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Homework Help: Thermochemistry combustion problem

  1. Nov 25, 2007 #1
    1. The problem statement, all variables and given/known data
    How many grams of methane (CH4 (g)) must be combusted to heat 1,200 grams of water from 26.0 degrees Celsius to 87.0 degrees Celsius, assuming water is in liquid state as a product and 100% efficiency in heat transfer?

    Given data:
    mass of H2O = 1.20 kg
    specific heat capacity (C_s) of H2O = 4.184 J/(g*K)
    ΔT = 61 degrees Celsius

    Known data:
    specific heat capacity (C_s) of CH4 = 2087 J/(g*K)

    2. Relevant equations
    q = m * C_s * ΔT

    q = energy needed
    m = mass of substance
    C_s = specific heat capacity
    ΔT = change in temperature in Celsius

    when heat transfer is 100% efficient, -q=q

    -m1 * C_s1 * ΔT1 = m2 * C_s2 * ΔT2

    3. The attempt at a solution

    As simple as this problem seemed to me, I've been stuck on it all holiday weekend and I've finally decided to look for some help.

    I used the equation I gave to find the energy needed for water to be heated from 26 to 87 degrees Celsius.

    -1200g * 4.184 J/(g*K) * 61 C = 306,268.8 J

    So the methane needs to produce 306.3 kJ of energy. From several websites I found the specific heat capacity of methane to be around 2.087 kJ/(kg*K) and unless I've totally fried my brain this weekend, is 2087 J/(g*K). The only thing left to calculate the mass of methane needed (given that the specific heat capacity is also correct) is the change in temperature of methane. It's not given and I'm not sure how I'm supposed to find it.

    I think the final equation should look something like this:

    mass of methane = 306,268.8 J / (2087 J * ΔT2)

    Any help would be much appreciated!
  2. jcsd
  3. Nov 25, 2007 #2
    you don't need the specific heat of methane, (not calculating how much methane will be HEATED, methane is being BURNED)

    what's needed is the heat of combustion of methane (in kJ/mol) which is a neg value

    you know the energy needed to heat the water which is + (as it is absorbing)

    qH2O = -qCH4

    -qCH4 = n(CH4) * deltaH(comb)

    find n change to grams CH4
  4. Nov 25, 2007 #3
    Well that makes more sense, thanks! I think I've partially got an understanding. From Wikipedia, the heat of combustion is 802 kJ/mol or 50,125 J/g

    I'm not 100% sure on how to use the equation you gave me, -qCH4 = n(CH4) * ΔH(comb)

    if that means -306,268.8 J / -50,125 J/g = n(CH4) then that would mean there are 6.11 g of CH4 needed to heat the H2O 61 degrees.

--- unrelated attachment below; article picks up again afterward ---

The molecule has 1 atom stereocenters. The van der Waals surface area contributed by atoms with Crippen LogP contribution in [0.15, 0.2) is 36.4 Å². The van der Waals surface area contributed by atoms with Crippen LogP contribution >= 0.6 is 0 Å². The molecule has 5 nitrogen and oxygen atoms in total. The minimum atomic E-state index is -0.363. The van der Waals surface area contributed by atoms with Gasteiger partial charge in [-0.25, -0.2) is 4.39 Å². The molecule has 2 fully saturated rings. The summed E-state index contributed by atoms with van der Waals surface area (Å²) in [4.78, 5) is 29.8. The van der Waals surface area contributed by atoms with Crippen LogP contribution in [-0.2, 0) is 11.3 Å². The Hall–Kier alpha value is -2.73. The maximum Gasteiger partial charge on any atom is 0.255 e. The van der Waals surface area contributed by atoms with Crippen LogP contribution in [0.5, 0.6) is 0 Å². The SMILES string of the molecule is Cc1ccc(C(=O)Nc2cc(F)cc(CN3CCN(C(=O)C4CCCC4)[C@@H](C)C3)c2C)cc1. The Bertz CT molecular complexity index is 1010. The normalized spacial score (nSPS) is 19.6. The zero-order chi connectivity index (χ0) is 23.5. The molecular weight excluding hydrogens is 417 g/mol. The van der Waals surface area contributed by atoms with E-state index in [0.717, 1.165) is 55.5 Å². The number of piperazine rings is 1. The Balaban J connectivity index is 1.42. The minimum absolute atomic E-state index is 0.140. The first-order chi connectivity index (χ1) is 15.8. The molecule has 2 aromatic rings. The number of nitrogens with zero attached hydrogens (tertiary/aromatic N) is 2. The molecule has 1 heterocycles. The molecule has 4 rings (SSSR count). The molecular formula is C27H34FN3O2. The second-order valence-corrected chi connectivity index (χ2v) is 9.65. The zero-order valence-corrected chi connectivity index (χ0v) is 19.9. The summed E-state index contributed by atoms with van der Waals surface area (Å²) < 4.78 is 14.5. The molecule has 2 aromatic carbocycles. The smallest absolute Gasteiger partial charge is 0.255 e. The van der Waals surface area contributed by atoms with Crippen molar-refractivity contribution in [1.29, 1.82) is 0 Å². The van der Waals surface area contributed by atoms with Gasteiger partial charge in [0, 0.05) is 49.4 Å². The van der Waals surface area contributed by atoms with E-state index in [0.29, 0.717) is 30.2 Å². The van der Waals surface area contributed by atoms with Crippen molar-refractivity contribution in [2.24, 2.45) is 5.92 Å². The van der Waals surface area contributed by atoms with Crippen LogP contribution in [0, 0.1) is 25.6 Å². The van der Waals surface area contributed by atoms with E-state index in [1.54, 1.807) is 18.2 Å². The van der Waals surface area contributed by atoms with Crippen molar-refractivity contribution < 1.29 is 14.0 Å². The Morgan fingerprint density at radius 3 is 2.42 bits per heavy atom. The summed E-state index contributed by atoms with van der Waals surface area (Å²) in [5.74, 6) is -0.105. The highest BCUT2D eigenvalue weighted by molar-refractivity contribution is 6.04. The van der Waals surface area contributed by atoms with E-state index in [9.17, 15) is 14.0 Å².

The idea makes sense to me but I'm not sure if the numbers do, if 1 gram of CH4 produces roughly 50,000 J of energy and the water needs about 300,000 to be heated then 6 grams makes sense. But that number seems incredibly insignificant to the 1,200 g of H2O.

    I still feel like I'm overlooking something relatively simple.
  5. Nov 25, 2007 #4
    just to be clear
    -306,268.8 J / -50,125 J/g = g (CH4)

    yes, it doesn't seem like alot of methane is needed but that is because the heat of combustion is so high. Also why methane (component of natural gas) is used for heating homes.
  6. Nov 25, 2007 #5
    Awesome, that helped a lot, thank you :approve:. I think I've got this idea on lock-down.

    The only problem left with this question for me was that when I looked up the answer it was 5.52 g, instead of my calculated 6.11. Which, if I calculated the energy needed to heat the water 61 degrees correctly, means methane's heat of combustion would actually be 887.7 kJ/mol.

    Any idea where I went wrong?
  7. Nov 25, 2007 #6
    You calculated correctly but it depends on whether H2O(g) or H2O(l) is used as the product in calculating heat of combustion

    If you calculate deltaH (comb) for methane using Hess's law (sum heat of prod) - (sum heat of reactants) using H2O(g) you get

    CH4(g) + 2O2(g) --> CO2(g) + 2H2O(g) deltaH = -802kJ/mol

    if you use H2O(l) you get -890.9 kJ/mol (can do this yourself)

    Ideally you should use the measured value which Wiki gave for H2O(g) but obviously your question did not use.
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